is director of the Quantum Computing Institute at Oak Ridge National Laboratory. He oversees research and development of quantum computing technologies and their use in solving problems for scientific discovery and energy security. Working at the intersection of computing, physics, and information, he focuses on the design and development of new computing platforms. This includes developing mathematical algorithms based on quantum information, translating algorithms into software that can run on quantum computing hardware, and discovering how quantum computing can support scientific applications. He was recently awarded the prestigious Department of Energy Early Career Award to research how quantum computing can be used to support high-performance computing applications. Travis received his doctorate in theoretical chemistry from the University of Oregon in 2005. He then joined Oak Ridge National Laboratory as an intelligence community postdoctoral research fellow before becoming a member of the research staff. Travis also holds a joint faculty appointment with the University of Tennessee Bredesen Center for Interdisciplinary Research and Graduate Education.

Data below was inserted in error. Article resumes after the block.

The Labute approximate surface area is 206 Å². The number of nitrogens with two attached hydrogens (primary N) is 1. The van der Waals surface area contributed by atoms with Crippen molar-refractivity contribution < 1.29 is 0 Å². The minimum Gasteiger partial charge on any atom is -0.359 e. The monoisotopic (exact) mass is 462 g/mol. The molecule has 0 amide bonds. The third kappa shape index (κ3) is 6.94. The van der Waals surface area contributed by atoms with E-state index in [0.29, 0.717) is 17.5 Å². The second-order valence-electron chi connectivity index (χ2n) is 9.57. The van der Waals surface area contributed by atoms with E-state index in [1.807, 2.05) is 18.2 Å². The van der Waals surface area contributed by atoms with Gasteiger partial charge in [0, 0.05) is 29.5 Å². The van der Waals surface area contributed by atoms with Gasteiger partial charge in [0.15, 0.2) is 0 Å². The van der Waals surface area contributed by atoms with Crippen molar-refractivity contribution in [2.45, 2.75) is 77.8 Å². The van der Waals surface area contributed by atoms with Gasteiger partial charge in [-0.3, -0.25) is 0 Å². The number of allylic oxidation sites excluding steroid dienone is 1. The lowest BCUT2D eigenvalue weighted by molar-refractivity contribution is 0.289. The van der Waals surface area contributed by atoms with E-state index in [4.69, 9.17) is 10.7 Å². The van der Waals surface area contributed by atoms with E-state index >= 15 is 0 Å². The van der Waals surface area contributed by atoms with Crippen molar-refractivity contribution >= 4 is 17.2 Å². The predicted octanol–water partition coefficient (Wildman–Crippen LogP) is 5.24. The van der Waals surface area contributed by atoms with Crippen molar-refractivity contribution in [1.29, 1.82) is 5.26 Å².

Sen-ching “Samson” Cheungsamson
is a Professor of Electrical and Computer Engineering and the director of Multimedia Information Laboratory at University of Kentucky (UKY), Lexington, KY, USA. Before joining UKY in 2004, he was a Computer Scientist with the Scientific Data Mining Group, Lawrence Livermore National Laboratory. He received his Ph.D. degree from University of California, Berkeley, CA, USA, in 2002. His work spans a number of different areas in multimedia, including video copy detection, data mining, video surveillance, privacy protection, encrypted domain signal processing, and computational multimedia for therapy. He is the endowed Blazie Family Professor of engineering since 2013, won the R&D 100 Award in 2006, Best Poster Award in British Machine Vision Conference and Ralph E. Powe Junior Faculty Enhancement Award in 2005. He is a senior member of both IEEE and ACM. His research has been supported by both industries and government agencies including NSF and DHS, with total funding more than US$5 million.He is serving or has served as an Associate Editor for 5 international journals including IEEE TRANSACTIONS OF MULTIMEDIA, IEEE TRANSACTIONS ON INFORMATION FORENSICS AND SECURITY, Signal Processing: Image Communications, EURASIP Journal on Information Security, and ASA Journal on Statistical Analysis and Data Mining. He is or has been an area chair for ICME (2013, 2015, 2016, 2017) and ICIP (2015, 2016), demonstration chair for WIFS 2015, workshop and special session chair in ICME (2015, 2016), ICASSP (2014) and ChinaSIP (2015), as well as a TPC member for over 130 conferences.